Message to our kababayan regarding the U.S. elections

Dear Kababayan,

We know that many of our fellow Filipinos, or kababayans, are worried about what can happen after the elections here in the US. Our undocumented Filipino kababayans are wondering whether they can still stay here or if they will be deported. Others are already experiencing cases of being insulted or harassed. Families are in danger of being separated.

These experiences are not new to some of us. However, the situation is more extreme these days and policies that can directly affect them might be passed in the following years. We are expecting that there will be more attacks towards the undocumented, that there will be more laws that are harmful towards workers, and that there can be an increase in cases of harassment and attacks towards our community, other migrant communities, and people of color.

We want all of you to know that Filipino Migrant Center is here for you. If you need any kind of support, resources, someone to talk to, or are concerned about your safety, please do not hesitate to contact us. We are ready to help you. If you are looking for ways to help others, you may also contact us.

We also call on everyone to support each other. At this moment, it is very important to be come together to protect our fellow Filipinos, especially undocumented who are most affected. Together, we can face any challenge hurled at our community.

Long live migrant Filipinos!

Filipino Migrant Center

Hotline: 818-519-2251
Facebook: Filipino Migrant Center

Click for Tagalog translation

Long Beach Filipinos support $15 minimum wage and protections against wage theft

WITH over 30,000 Filipinos living in Long Beach, conversations about raising the minimum wage and wage enforcement in the city are important issues to the Filipino community.

Most Filipinos in Long Beach have settled in Westside Long Beach, an area tucked in between the 710 freeway and the bustling Port of Long Beach. Filipinos living in Westside Long Beach largely work low-wage jobs in the health and service industries. Raising the minimum wage would undoubtedly create a positive impact in the Filipino community.

According to data from Long Beach Rising: A City that Works for Everyone by the Economic Roundtable, raising the minimum wage to $15 an hour would affect 17,000 Long Beach residents who work in the city. An increase in wages would help nearly over 6,500 Long Beach workers rise out of poverty by 2020. In addition to providing a living wage for residents working in the city, the minimum wage policy should include earned paid sick days so workers do not have to make the choice between going to work sick or staying home and not getting paid. Workers should also receive stronger protection against wage theft, which includes being underpaid and being denied overtime or breaks.

In November 2015, the Filipino Migrant Center surveyed 110 Westside Long Beach residents about raising the minimum wage in Long Beach and their experiences with wage theft. Of the residents surveyed, 96 percent support the raising the minimum wage in Long Beach.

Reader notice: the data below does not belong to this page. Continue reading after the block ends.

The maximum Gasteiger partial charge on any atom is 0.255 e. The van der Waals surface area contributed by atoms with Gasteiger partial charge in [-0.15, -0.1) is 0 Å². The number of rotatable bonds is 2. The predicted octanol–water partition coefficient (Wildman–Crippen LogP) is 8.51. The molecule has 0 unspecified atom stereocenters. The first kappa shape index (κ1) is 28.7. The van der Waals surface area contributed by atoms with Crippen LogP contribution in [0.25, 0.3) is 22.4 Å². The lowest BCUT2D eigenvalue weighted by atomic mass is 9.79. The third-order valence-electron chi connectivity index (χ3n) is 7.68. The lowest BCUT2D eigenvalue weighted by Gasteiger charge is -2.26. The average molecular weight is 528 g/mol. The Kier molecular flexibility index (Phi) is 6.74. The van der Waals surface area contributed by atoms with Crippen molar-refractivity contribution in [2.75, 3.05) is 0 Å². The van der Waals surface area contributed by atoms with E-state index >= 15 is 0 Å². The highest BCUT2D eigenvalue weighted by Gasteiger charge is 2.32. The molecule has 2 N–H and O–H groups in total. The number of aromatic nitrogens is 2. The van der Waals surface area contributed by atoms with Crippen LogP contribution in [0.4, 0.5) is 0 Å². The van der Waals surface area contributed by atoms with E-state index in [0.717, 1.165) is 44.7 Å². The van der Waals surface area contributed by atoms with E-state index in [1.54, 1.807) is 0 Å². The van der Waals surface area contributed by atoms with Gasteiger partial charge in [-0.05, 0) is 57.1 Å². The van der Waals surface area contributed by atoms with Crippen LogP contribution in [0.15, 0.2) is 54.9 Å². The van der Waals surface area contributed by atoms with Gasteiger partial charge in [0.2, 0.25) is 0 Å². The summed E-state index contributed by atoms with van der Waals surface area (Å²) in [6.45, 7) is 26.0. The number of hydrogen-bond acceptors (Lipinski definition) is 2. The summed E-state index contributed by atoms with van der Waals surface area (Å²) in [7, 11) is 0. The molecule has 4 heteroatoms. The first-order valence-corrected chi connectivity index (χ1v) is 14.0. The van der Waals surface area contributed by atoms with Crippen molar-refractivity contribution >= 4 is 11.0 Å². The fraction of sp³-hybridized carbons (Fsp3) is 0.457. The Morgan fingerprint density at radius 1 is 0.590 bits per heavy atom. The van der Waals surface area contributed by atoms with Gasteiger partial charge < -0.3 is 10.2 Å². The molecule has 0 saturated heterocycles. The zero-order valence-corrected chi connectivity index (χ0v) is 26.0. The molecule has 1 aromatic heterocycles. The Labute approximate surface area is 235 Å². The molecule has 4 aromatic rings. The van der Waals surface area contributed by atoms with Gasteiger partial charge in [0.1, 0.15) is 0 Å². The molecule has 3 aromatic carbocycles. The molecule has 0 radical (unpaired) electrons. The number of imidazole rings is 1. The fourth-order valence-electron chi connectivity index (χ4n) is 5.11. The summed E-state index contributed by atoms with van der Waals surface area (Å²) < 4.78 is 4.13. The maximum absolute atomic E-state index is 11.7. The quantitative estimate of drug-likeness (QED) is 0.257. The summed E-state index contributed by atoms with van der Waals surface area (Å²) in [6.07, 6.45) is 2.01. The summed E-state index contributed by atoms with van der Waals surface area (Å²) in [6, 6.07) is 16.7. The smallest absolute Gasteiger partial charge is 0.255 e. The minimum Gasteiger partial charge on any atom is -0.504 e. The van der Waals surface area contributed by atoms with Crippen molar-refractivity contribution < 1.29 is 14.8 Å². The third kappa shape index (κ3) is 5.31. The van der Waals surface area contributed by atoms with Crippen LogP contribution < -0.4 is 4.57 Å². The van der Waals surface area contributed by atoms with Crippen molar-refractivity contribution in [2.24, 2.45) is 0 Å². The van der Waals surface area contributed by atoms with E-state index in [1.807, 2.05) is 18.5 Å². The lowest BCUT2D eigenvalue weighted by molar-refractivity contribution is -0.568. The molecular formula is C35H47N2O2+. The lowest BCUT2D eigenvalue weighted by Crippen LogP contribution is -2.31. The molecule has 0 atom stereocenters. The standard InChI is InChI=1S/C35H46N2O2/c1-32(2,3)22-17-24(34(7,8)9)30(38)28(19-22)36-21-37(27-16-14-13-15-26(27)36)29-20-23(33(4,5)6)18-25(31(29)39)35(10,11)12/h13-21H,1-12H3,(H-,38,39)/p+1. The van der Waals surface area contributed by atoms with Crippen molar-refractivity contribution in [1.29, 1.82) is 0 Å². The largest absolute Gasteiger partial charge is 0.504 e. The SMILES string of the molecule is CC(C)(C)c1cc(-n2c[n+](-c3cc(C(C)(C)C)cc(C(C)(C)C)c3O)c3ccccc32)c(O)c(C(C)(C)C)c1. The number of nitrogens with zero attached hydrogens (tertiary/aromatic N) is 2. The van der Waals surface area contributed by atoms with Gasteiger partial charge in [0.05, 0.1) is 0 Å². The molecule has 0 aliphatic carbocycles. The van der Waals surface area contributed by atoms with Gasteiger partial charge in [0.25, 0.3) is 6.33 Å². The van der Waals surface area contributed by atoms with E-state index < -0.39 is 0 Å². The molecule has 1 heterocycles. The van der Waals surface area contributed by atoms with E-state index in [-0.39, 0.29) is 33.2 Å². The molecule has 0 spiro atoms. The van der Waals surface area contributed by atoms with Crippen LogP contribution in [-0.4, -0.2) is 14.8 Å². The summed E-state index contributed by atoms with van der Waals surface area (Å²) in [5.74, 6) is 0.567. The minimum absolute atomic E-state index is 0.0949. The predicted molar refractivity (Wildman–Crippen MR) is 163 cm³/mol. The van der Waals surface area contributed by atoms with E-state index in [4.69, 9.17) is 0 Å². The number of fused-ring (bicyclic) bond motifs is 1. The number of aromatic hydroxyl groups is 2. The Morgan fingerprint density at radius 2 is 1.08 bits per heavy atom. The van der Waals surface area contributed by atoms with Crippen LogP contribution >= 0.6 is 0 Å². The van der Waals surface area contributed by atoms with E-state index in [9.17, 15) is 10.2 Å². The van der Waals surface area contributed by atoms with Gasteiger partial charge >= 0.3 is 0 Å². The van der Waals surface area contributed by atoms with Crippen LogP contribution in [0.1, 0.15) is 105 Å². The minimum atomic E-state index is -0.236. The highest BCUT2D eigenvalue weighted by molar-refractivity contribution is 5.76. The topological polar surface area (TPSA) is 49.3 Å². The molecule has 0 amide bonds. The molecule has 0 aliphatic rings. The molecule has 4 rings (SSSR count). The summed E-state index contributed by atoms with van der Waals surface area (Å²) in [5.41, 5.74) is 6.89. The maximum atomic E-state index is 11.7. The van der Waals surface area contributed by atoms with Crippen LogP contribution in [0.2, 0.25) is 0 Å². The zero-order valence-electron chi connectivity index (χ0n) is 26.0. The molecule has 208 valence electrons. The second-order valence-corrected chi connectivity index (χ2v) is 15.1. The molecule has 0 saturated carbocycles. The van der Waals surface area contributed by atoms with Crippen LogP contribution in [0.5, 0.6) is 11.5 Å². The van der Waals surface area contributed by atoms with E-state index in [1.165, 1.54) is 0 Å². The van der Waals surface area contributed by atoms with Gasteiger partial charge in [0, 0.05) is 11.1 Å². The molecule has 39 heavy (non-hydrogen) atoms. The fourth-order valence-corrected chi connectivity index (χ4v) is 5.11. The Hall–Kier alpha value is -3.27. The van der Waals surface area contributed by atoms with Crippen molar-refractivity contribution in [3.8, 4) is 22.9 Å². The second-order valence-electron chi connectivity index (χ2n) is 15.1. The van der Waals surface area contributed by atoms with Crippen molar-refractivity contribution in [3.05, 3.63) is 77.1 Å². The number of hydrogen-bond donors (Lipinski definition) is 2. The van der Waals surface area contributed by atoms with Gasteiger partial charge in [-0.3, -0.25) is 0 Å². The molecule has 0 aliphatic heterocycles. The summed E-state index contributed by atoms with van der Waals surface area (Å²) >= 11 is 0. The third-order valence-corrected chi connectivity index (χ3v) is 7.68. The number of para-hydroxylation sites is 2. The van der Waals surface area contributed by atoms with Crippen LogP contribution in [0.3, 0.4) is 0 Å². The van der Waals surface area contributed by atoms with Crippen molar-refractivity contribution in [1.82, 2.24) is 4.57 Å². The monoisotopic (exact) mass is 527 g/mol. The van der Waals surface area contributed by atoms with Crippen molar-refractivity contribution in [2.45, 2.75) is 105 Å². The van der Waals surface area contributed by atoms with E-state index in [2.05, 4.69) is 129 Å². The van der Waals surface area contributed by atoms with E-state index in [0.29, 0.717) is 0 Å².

More than half of residents (62 percent) shared experiencing at least one form of wage theft, including being underpaid, denied breaks, and working overtime without pay. Respondents working as caregivers, restaurant servers, and health care workers shared personal experiences with wage theft. 41 percent of residents reported knowing someone who has experienced wage theft.

The high percentage of respondents stating they have experienced wage theft is not surprising.  Filipino immigrants and migrant workers working low-wage service jobs are some of the most vulnerable to exploitation in the workplace. Long Beach Filipino residents were overwhelmingly supportive of passing a policy to protect workers from wage theft.

As part of the Coalition to End Wage Theft and the Raise the Wage Coalition, the Filipino Migrant Center has been working collaboratively with other community organizations and members in a growing movement to end wage theft and raise the wage in Long Beach. We believe that all workers in Long Beach deserve better. As a part of a vibrant Filipino community, we must empower workers and uplift communities by passing a policy in Long Beach for a living wage, strong wage enforcement, guaranteed paid sick days, and no exemptions. Our families are depending on it.

Joanna Concepcion is the Executive Director of the Filipino Migrant Center, a non-profit organization based in Long Beach, California that serves Filipinos throughout Southern California and addresses the issues and concerns they face in their daily lives. n

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Joanna Concepcion is the executive director of the Filipino Migrant Center, a non-profit organization based in Long Beach, California that serves Filipinos throughout Southern California and addresses issues and concerns they face in their daily lives.